Matthias Wiedenfels Stada Boss Aims High

Matthias Wiedenfels, the interim boss of German drug maker Stada, has announced ambitious growth targets for sales and profits, but that might not be enough to satisfy aggressive investors.
Matthias Wiedenfels, interim CEO of Stada.

German pharmaceutical company Stada’s new chief executive is pressing the pedal to metal.

Just five weeks ago, Matthias Wiedenfels succeeded Hartmut Retzlaff, who had run the mid-size drug maker for 23 years. Last Monday, Mr. Wiedenfels announced the company’s new mid-term growth targets.

He hopes to increase sales by around €500 million by 2019, to a total of €2.6 billion ($2.8 billion). By that time profits, adjusted for nonrecurring special items, should rise by around 50 percent to €250 million.

Mr. Wiedenfels, who replaced Mr. Retzlaff after he took indefinite medical leave, wants to achieve these goals with a company-wide program that, among other things, is supposed to simplify structures and open up previously untapped sales potential. According to Stada, which is based in the western state of Hesse, the program doesn't include job cuts.

“Stada's growth targets are ambitious but reachable,” said Timo Kürschner, an analyst at the Landesbank Baden-Württemberg. He considers the intention to increase the share price to be an important signal, since the stock has been undervalued for years.

Stada's growth targets are ambitious but reachable. Timo Kürschner, Analyst, Landesbank Baden-Württemberg

Mr. Wiedenfels, 43, told Handelsblatt that he wants above all to reduce the company’s complexity.

“At the moment, Stada is more of an entrepreneurial network than a single company,” said Mr. Wiedenfels, adding that this wasn't negative in itself but was due to the company’s locally oriented marketing strengths.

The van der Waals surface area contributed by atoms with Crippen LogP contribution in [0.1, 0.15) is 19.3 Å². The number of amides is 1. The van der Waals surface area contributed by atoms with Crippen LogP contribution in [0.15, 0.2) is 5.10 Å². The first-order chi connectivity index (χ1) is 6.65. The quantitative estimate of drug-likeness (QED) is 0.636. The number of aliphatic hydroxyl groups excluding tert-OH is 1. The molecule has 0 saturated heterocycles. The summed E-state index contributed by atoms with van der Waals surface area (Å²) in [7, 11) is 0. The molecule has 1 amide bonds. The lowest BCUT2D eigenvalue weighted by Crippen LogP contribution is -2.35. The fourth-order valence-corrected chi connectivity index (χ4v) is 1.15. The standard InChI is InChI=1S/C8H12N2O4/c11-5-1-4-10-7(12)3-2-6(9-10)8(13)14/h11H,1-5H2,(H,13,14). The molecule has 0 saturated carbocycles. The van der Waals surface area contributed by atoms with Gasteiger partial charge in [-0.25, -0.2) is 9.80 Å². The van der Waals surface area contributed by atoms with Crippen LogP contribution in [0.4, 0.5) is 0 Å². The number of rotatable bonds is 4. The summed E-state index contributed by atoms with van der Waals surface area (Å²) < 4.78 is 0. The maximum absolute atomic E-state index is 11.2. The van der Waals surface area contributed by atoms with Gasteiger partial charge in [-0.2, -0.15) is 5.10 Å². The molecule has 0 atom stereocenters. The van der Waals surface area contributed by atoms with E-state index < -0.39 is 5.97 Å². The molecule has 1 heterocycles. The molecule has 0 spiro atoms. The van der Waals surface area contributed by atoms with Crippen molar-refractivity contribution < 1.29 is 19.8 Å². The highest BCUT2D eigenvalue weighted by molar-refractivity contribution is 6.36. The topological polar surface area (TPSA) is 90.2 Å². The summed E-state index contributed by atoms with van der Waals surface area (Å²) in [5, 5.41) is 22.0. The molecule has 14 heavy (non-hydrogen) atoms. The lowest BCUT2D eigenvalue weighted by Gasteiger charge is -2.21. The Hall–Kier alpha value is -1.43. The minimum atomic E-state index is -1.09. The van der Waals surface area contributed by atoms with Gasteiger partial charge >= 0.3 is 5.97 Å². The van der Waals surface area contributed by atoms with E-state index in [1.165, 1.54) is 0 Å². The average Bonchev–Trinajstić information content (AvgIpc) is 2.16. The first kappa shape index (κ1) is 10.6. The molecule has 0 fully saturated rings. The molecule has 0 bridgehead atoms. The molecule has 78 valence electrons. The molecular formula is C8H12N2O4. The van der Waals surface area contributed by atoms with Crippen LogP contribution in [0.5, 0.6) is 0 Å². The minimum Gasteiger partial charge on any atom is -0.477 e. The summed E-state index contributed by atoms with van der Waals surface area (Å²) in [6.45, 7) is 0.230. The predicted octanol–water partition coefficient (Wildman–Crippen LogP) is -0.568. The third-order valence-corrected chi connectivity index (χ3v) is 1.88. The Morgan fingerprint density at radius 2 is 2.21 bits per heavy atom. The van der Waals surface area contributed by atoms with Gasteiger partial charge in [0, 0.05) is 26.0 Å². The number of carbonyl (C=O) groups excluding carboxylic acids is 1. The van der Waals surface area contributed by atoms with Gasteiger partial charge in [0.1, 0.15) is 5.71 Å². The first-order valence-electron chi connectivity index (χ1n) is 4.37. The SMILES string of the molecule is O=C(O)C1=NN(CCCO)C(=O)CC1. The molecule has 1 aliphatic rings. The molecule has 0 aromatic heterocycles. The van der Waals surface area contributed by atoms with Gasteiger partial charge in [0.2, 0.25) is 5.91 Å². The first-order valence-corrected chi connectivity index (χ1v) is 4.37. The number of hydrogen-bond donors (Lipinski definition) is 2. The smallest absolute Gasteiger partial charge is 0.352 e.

"Up to now, locally responsible managers have been richly rewarded for their local performances. In the future, remuneration for success will factor in contributions to company revenues and profits much more heavily. We intend to see to it that Stada becomes significantly more profitable.”

Stada wants to optimize marketing costs and reduce expenses for production and administration. In a letter to employees obtained by Handelsblatt, Mr. Wiedenfels says the business model based on generic drugs and proprietary products is not being questioned. Stada is also seeking to get more involved in innovative growth markets such as beauty products.

Even if from a legal perspective Mr. Wiedenfels is only an interim head of Stada, the new mid-term goals don't give the impression that he intends to only be a provisional solution.

“The fact is that I intend to invest all my capabilities, everything I can, for Stada,” he said. “I'm confident of being able to handle managing the company. I know the firm well enough to know where real growth potential lies. And I am widely enough accepted here.”

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It’s still an open question whether and when Mr. Retzlaff will return, said Mr. Wiedenfels, who has doctorate in legal studies and has been with Stada since 2009.

The pharmaceutical company needs a clear managerial line because independent investment firm Active Ownership Capital (AOC) is piling on the pressure. AOC is demanding a restructuring of the company’s non-executive supervisory board and says the firm has been operating below its economic potential.

Mr. Kürschner interprets the new medium-term goals as a clear message to AOC. Those in the know say that for its part, AOC doesn't consider the targets ambitious enough and wants them to be reached faster.

While AOC tries to claim that Stada's new growth targets are a response to its proposals, Mr. Wiedenfels is keen to emphasize that Stada has been at work on the new strategy for a while.

“The criticism from AOC didn't push us. We are familiar with the issues addressed by AOC and had already been addressing them,” he said.

Stada intends to have worked out detailed plans by the presentation of the company’s semiannual figures in early August. The firm has called for ideas and inspirations from employees.

“We need 60 percent continuity, but also 40 percent renewal,” Mr. Wiedenfels said.


Maike Telgheder is an editor at Handelsblatt, covering the health economy, pharmaceutical companies and chemistry. To reach the author: [email protected]